Have you started the Christmas shopping yet? Or are you one of the ultra efficient types that has everything purchased, wrapped, tagged and ready to go?
Did you remember everyone on your list? Did your list have a couple of extra people on it? If it didn’t, take the time to check it again.
Everyone wants to enjoy the holidays, with pretty packages under a tree twinkling with lights. But the simple truth, especially this year, is that many in the community will have a hard time making those celebrations happen. Job losses, home foreclosures, combined with the rising cost of everything from gas to food, will make it more difficult for some to have happy holidays.
That’s where being a community, in the truest sense of the word, comes in. It would be hard to miss the various collection boxes, trees with nametags and barrels in multiple businesses and locations around town. There are collections for children in foster care, kids in our local schools that need warm coats, the elderly in nursing homes with no one to offer them a gift, families that will need some help putting food on the table … and those that ‘have’ this year hopefully will share that holiday spirit with those that ‘have not.’
The true meaning of Christmas is love, giving of yourself without a thought to what you might get back … and it is in that selfless act that the greatest rewards can be reaped.
What better example can we set for our children than ‘sharing the wealth’ – or at least, sharing what there is.
If you and your family are able, take a few moments and grab a tag off a holiday tree, go buy a gift or two for one of the many toy drives and drop them off in the collection box or barrel. Get your children involved by having them help pick out the gifts for a child in need. Start a family tradition of caring; one less gift for each child in your own family can go a long way to helping fulfill the holiday wishes of others less fortunate.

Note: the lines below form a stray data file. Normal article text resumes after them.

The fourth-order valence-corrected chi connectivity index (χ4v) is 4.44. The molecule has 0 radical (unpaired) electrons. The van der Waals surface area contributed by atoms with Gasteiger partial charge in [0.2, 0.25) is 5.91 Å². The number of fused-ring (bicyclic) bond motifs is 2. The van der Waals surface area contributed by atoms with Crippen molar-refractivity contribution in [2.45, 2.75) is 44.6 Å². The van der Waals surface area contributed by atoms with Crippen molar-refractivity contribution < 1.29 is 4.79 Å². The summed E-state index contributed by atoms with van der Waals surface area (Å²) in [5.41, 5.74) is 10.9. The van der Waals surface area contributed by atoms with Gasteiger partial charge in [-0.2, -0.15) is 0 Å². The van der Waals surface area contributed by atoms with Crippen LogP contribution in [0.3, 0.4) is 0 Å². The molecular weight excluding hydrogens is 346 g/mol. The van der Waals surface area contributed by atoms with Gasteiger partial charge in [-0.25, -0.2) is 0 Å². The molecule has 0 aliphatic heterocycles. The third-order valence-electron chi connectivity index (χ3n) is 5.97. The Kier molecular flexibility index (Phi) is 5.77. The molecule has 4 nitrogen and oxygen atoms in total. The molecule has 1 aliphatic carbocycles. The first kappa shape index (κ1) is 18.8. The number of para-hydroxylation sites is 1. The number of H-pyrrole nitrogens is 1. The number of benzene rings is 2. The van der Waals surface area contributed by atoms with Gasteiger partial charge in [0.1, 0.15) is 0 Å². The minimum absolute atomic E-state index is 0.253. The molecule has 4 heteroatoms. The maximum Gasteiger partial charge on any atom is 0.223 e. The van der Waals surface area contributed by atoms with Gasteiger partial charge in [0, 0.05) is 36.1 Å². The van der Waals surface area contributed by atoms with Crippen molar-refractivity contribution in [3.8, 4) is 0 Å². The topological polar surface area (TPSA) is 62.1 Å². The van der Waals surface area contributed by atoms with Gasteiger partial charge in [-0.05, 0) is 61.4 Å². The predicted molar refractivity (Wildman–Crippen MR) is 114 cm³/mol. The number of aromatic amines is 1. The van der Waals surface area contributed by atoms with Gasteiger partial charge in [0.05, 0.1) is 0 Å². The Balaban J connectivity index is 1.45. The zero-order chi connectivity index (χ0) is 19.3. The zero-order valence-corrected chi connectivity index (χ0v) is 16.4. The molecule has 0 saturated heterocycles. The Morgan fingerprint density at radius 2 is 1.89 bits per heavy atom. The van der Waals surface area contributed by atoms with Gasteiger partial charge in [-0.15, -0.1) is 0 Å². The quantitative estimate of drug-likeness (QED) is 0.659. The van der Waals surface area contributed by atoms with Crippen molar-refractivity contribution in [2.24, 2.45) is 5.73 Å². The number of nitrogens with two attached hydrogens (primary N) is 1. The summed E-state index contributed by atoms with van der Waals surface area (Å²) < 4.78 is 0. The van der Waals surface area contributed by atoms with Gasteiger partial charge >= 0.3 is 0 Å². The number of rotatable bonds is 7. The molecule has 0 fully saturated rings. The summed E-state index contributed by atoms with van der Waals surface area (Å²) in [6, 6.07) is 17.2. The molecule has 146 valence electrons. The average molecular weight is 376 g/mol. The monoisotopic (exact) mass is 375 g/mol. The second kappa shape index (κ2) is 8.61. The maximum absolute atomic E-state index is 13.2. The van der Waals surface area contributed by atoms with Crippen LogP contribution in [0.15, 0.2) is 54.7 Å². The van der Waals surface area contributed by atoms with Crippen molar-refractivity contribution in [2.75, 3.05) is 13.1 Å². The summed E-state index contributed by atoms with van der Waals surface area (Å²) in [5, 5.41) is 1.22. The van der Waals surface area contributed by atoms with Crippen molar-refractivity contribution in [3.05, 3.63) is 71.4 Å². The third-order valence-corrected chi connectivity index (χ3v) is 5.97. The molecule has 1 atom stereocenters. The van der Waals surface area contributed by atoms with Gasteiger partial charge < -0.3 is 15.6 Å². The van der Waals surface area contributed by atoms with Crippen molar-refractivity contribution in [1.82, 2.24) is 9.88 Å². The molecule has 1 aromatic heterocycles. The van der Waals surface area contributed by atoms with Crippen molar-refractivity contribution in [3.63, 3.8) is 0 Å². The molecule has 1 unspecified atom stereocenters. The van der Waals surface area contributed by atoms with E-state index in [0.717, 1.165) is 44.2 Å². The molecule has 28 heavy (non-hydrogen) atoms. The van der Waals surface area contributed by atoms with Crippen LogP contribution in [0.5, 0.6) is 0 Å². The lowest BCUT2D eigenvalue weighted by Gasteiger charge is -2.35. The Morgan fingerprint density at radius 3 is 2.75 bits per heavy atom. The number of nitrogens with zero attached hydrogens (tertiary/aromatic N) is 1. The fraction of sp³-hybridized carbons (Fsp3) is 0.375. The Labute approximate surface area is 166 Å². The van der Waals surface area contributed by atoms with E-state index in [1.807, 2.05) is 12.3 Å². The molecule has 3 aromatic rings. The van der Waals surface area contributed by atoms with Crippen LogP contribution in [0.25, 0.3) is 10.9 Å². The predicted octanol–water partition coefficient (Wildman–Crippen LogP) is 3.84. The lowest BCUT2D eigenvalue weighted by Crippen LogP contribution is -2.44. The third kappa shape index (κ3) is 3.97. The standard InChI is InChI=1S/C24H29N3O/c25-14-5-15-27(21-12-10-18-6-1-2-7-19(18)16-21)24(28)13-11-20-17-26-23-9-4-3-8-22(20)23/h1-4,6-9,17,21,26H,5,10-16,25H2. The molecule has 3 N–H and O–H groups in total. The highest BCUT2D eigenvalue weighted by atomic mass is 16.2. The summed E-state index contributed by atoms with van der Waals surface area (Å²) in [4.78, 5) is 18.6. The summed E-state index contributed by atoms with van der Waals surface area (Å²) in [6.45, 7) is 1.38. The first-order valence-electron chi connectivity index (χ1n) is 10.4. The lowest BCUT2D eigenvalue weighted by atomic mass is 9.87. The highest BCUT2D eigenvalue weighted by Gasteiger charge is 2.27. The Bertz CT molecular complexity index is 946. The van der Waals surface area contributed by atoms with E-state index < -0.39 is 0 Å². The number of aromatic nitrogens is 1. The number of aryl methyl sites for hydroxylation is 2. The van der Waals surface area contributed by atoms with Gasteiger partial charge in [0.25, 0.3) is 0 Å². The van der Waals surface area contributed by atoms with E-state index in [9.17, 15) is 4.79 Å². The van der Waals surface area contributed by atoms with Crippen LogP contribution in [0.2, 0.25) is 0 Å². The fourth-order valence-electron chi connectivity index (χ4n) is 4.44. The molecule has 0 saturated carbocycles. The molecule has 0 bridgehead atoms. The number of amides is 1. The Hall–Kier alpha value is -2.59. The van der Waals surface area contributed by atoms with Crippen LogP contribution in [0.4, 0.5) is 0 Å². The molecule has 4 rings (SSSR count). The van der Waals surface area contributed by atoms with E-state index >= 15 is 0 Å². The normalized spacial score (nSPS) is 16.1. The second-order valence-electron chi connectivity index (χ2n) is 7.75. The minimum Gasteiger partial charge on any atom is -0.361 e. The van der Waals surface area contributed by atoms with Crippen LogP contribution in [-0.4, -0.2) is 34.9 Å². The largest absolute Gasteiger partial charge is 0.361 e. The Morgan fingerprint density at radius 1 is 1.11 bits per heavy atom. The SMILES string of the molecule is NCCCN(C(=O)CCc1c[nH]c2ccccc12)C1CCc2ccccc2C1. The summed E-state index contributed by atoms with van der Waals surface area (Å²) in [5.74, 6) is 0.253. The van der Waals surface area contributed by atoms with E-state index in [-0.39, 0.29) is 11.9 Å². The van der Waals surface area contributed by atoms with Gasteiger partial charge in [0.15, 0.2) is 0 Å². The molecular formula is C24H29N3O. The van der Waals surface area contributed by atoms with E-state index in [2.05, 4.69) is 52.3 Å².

We all know that there is no shortage of needs. So forego that morning latte one day or take a lunch from home instead of ‘driving through’ somewhere and put that money toward one of the holiday drives.
Local food banks could use some help in the way of donations, to provide for residents that won’t otherwise have a hot holiday meal. Coats for Kids is a longstanding charity that gets gently used and new coats to youngsters throughout the Central Valley to help ward off the winter chill. Adopt-a-grandparent programs seek simple, useful gifts for the elderly in local nursing homes.
Share of yourself as well; take a few minutes to brighten the day of an elderly person. What will it cost you to stop by and offer a smile, a hug? Certainly the days are full and schedules are jam-packed but five minutes to us can mean a world of difference to a nursing home resident whose visitors are few and far between.
We’re not telling you anything you don’t already know. It does seem as if we are inundated with requests for help. Salvation Army kettle ringers, Toys for Tots, canned food drives, coat drives … everywhere you look, the needs are unending.
While economists tell us that things are on the upswing, the recovery will not be immediate. So we urge you to do what you can at this time to help meet the needs in your own community. It’s a way for us all to have ‘happy holidays’ together.